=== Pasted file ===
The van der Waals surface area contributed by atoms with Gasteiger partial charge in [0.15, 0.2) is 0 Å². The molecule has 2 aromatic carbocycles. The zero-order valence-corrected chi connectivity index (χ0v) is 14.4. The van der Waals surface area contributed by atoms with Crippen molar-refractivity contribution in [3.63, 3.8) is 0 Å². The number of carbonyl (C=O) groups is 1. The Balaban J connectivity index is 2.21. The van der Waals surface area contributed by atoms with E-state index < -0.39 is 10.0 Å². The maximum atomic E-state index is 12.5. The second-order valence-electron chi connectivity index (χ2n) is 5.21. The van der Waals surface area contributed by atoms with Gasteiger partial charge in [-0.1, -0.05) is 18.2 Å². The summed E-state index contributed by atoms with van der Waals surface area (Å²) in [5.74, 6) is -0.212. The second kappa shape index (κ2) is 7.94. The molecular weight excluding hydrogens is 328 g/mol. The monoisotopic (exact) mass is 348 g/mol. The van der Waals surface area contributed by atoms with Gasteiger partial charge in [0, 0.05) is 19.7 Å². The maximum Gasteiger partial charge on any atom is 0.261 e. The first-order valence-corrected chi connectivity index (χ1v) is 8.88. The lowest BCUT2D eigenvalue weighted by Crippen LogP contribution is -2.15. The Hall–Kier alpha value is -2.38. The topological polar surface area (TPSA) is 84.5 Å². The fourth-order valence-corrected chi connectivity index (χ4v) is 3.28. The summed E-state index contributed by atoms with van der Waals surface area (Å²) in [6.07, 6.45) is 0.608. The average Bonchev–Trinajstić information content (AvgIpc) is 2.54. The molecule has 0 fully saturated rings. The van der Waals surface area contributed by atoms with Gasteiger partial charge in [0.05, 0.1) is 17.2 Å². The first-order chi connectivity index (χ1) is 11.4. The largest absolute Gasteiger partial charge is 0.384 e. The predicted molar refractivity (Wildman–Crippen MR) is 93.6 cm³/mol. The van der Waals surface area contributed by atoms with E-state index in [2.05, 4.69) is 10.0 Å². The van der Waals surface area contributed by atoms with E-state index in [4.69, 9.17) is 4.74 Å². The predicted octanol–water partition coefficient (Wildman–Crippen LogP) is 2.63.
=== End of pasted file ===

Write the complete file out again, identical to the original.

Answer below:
The van der Waals surface area contributed by atoms with Gasteiger partial charge in [0.15, 0.2) is 0 Å². The molecule has 2 aromatic carbocycles. The zero-order valence-corrected chi connectivity index (χ0v) is 14.4. The van der Waals surface area contributed by atoms with Crippen molar-refractivity contribution in [3.63, 3.8) is 0 Å². The number of carbonyl (C=O) groups is 1. The Balaban J connectivity index is 2.21. The van der Waals surface area contributed by atoms with E-state index < -0.39 is 10.0 Å². The maximum atomic E-state index is 12.5. The second-order valence-electron chi connectivity index (χ2n) is 5.21. The van der Waals surface area contributed by atoms with Gasteiger partial charge in [-0.1, -0.05) is 18.2 Å². The summed E-state index contributed by atoms with van der Waals surface area (Å²) in [5.74, 6) is -0.212. The second kappa shape index (κ2) is 7.94. The molecular weight excluding hydrogens is 328 g/mol. The monoisotopic (exact) mass is 348 g/mol. The van der Waals surface area contributed by atoms with Gasteiger partial charge in [0, 0.05) is 19.7 Å². The maximum Gasteiger partial charge on any atom is 0.261 e. The first-order valence-corrected chi connectivity index (χ1v) is 8.88. The lowest BCUT2D eigenvalue weighted by Crippen LogP contribution is -2.15. The Hall–Kier alpha value is -2.38. The topological polar surface area (TPSA) is 84.5 Å². The fourth-order valence-corrected chi connectivity index (χ4v) is 3.28. The summed E-state index contributed by atoms with van der Waals surface area (Å²) in [6.07, 6.45) is 0.608. The average Bonchev–Trinajstić information content (AvgIpc) is 2.54. The molecule has 0 fully saturated rings. The van der Waals surface area contributed by atoms with Gasteiger partial charge in [0.05, 0.1) is 17.2 Å². The first-order chi connectivity index (χ1) is 11.4. The largest absolute Gasteiger partial charge is 0.384 e. The predicted molar refractivity (Wildman–Crippen MR) is 93.6 cm³/mol. The van der Waals surface area contributed by atoms with E-state index in [2.05, 4.69) is 10.0 Å². The van der Waals surface area contributed by atoms with E-state index in [4.69, 9.17) is 4.74 Å². The predicted octanol–water partition coefficient (Wildman–Crippen LogP) is 2.63.